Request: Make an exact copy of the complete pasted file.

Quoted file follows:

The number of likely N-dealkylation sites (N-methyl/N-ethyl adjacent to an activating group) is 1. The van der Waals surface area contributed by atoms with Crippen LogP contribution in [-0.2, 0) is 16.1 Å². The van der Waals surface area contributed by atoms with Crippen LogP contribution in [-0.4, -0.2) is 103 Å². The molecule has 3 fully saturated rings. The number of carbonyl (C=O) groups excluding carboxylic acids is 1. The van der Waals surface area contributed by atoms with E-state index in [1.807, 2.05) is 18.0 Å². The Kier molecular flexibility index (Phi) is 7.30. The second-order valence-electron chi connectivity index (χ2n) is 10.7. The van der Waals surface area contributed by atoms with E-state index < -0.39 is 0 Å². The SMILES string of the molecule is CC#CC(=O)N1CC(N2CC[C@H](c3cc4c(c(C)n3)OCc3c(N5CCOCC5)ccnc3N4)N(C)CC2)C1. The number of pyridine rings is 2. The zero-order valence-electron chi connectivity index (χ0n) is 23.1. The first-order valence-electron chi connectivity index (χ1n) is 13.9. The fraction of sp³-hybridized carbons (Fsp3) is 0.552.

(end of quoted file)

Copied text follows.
The number of likely N-dealkylation sites (N-methyl/N-ethyl adjacent to an activating group) is 1. The van der Waals surface area contributed by atoms with Crippen LogP contribution in [-0.2, 0) is 16.1 Å². The van der Waals surface area contributed by atoms with Crippen LogP contribution in [-0.4, -0.2) is 103 Å². The molecule has 3 fully saturated rings. The number of carbonyl (C=O) groups excluding carboxylic acids is 1. The van der Waals surface area contributed by atoms with E-state index in [1.807, 2.05) is 18.0 Å². The Kier molecular flexibility index (Phi) is 7.30. The second-order valence-electron chi connectivity index (χ2n) is 10.7. The van der Waals surface area contributed by atoms with E-state index < -0.39 is 0 Å². The SMILES string of the molecule is CC#CC(=O)N1CC(N2CC[C@H](c3cc4c(c(C)n3)OCc3c(N5CCOCC5)ccnc3N4)N(C)CC2)C1. The number of pyridine rings is 2. The zero-order valence-electron chi connectivity index (χ0n) is 23.1. The first-order valence-electron chi connectivity index (χ1n) is 13.9. The fraction of sp³-hybridized carbons (Fsp3) is 0.552.